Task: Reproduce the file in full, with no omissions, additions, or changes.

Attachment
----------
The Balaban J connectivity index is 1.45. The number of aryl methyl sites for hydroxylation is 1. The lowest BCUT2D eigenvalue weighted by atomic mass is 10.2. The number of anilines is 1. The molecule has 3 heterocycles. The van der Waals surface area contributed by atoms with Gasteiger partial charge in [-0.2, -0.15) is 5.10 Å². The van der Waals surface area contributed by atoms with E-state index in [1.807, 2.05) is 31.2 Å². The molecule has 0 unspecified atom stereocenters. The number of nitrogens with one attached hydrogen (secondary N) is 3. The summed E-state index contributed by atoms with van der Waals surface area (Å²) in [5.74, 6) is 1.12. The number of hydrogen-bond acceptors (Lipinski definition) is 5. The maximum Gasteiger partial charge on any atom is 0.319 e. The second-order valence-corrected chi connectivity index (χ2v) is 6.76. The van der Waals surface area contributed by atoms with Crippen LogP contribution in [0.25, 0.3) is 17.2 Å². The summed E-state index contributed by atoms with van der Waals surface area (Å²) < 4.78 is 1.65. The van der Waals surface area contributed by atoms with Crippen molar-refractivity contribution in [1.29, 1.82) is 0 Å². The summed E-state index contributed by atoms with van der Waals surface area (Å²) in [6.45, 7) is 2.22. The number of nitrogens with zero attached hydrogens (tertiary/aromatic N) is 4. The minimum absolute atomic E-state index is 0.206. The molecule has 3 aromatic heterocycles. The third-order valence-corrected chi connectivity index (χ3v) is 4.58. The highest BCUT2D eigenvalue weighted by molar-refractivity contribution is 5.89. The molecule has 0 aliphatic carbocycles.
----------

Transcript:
The Balaban J connectivity index is 1.45. The number of aryl methyl sites for hydroxylation is 1. The lowest BCUT2D eigenvalue weighted by atomic mass is 10.2. The number of anilines is 1. The molecule has 3 heterocycles. The van der Waals surface area contributed by atoms with Gasteiger partial charge in [-0.2, -0.15) is 5.10 Å². The van der Waals surface area contributed by atoms with E-state index in [1.807, 2.05) is 31.2 Å². The molecule has 0 unspecified atom stereocenters. The number of nitrogens with one attached hydrogen (secondary N) is 3. The summed E-state index contributed by atoms with van der Waals surface area (Å²) in [5.74, 6) is 1.12. The number of hydrogen-bond acceptors (Lipinski definition) is 5. The maximum Gasteiger partial charge on any atom is 0.319 e. The second-order valence-corrected chi connectivity index (χ2v) is 6.76. The van der Waals surface area contributed by atoms with Crippen LogP contribution in [0.25, 0.3) is 17.2 Å². The summed E-state index contributed by atoms with van der Waals surface area (Å²) < 4.78 is 1.65. The van der Waals surface area contributed by atoms with Crippen molar-refractivity contribution in [1.29, 1.82) is 0 Å². The summed E-state index contributed by atoms with van der Waals surface area (Å²) in [6.45, 7) is 2.22. The number of nitrogens with zero attached hydrogens (tertiary/aromatic N) is 4. The minimum absolute atomic E-state index is 0.206. The molecule has 3 aromatic heterocycles. The third-order valence-corrected chi connectivity index (χ3v) is 4.58. The highest BCUT2D eigenvalue weighted by molar-refractivity contribution is 5.89. The molecule has 0 aliphatic carbocycles.